The Benefits of Hot Springs
“Come ye who suffer, and lose your pain…” read a sign near Congress Spring, NY in 1867. Since the late 18th century those natural waters have been hailed as a cure for everything from dyspepsia to gout. But Congress is far from the first natural hot spring to be celebrated for its healthful benefits. People have “taken the waters” for thousands of years as a cure for ailments both common and complex. That tradition continues today all across the globe.
Ancient Practices, Scientific Results
The treatment of disease through bathing is known as balneotherapy, taken from the Latin word “balneum” for a bath. It is a fitting root, as bath therapy is an ancient remedy, stretching as far back as the Ancient Romans and beyond. In our modern world driven by synthetics and pharmaceuticals, it may be surprising that such an old form of traditional medicine is still recommended today. That’s because it still works, with science to back up the claims.
Conditions Soothed by Hot Springs
A number of studies published in professional, peer-reviewed scientific journals show clear evidence that soaking in a hot spring yields benefits for a wide range of ailments. These conditions include:
- Fibromyalgia – Bathing in mineral-rich thermal waters provided medium to large reductions in pain for those with fibromyalgia. (Arthritis Research & Therapy, 2014)
- Psoriasis – Mineral and sulphuric waters from hot springs reduces inflammation and the development of scales, as well as antibacterial and antifungal qualities. (Serbian Journal of Dermatology and Venereology, 2015)
- Arthritis – Warm to hot water can ease the ache of several kinds of arthritis, with the most relief experienced by those who practice full-body immersion. (Israel Medical Association Journal, 1999)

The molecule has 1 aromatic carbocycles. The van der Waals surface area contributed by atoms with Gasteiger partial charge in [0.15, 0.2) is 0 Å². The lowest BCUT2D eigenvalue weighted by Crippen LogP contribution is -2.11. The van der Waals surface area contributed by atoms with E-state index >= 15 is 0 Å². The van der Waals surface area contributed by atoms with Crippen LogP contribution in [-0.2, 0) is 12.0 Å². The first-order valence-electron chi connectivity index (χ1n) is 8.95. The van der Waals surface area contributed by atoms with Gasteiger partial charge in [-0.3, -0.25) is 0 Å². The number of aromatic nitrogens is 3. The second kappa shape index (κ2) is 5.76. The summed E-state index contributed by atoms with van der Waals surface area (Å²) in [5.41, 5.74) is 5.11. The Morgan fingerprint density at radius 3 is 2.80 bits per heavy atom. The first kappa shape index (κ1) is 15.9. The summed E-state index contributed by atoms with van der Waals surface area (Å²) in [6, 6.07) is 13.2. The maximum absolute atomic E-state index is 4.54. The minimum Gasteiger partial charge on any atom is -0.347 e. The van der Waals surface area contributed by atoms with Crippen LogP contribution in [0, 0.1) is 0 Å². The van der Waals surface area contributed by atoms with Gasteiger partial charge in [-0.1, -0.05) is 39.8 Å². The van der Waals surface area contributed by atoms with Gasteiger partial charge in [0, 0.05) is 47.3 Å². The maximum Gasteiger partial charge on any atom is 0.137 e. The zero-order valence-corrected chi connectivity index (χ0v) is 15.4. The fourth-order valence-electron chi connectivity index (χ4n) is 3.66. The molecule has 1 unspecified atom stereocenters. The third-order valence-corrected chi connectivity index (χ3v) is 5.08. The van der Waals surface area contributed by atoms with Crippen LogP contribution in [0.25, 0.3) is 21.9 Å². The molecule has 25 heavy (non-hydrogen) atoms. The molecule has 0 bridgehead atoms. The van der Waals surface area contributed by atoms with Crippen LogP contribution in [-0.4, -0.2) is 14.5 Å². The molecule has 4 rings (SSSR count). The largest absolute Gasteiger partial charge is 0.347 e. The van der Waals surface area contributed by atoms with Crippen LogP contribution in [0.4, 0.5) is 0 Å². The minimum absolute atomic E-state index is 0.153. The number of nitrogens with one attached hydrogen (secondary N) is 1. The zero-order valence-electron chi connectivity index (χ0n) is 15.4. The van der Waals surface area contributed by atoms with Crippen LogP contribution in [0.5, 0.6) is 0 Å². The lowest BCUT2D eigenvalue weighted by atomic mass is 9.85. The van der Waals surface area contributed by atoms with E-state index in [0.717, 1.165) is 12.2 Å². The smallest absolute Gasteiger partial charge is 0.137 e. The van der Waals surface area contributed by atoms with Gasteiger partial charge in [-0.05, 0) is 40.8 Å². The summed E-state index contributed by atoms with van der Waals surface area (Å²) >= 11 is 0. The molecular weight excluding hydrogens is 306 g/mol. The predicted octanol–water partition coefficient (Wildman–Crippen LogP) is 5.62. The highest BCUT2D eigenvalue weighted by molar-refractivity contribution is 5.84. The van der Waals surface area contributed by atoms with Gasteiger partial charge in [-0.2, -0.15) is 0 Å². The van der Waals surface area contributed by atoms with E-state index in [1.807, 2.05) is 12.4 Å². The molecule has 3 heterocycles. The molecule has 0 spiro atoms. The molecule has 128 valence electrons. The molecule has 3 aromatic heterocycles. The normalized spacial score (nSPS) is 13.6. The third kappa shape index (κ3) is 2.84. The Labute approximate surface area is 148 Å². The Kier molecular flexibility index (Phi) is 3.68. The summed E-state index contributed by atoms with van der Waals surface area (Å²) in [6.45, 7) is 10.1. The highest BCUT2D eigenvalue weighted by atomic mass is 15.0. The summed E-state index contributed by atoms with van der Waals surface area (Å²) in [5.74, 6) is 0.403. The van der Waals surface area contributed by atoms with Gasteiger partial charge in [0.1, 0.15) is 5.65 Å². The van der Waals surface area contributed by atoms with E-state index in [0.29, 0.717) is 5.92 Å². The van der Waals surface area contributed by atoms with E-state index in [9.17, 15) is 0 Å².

Alongside joint and muscle pains, health centres such as Austin Heart in Texas promote balneotherapy as a way to relieve symptoms of Parkinson’s Disease, Eczema, and Varicose Veins. There is also evidence that bathing in hot springs can alleviate mental health symptoms like depression or anxiety.
Every type of medical treatment has a risk for side effects or other dangers. Hot springs are no different. However, proper observance and awareness will make sure your soothing dip will stay an enjoyable experience.
- First-Trimester Pregnancy. Every hot spring is different, some are hotter than others, and each has its own microbial environment. To newly pregnant women this can be dangerous in ways that wouldn’t affect someone closer to their due date. Play it safe and ask your doctor first before soaking.
- Keep your Head Up. Some natural springs can be home to a type of amoeba that causes meningitis. Since these nasty microorganisms enter the body through the nose, it is best to always keep your head above the water.
- Alcohol and Dehydration. It might sound strange, but hot water actually dehydrates your body. Drinking alcohol only exacerbates dehydration, and also intoxicates faster, leading to the danger of poisoning and drowning. Keep yourself hydrated with good clean water instead.
Follow these simple tips and you’ll be ready to experience the rejuvenating benefits of hot springs!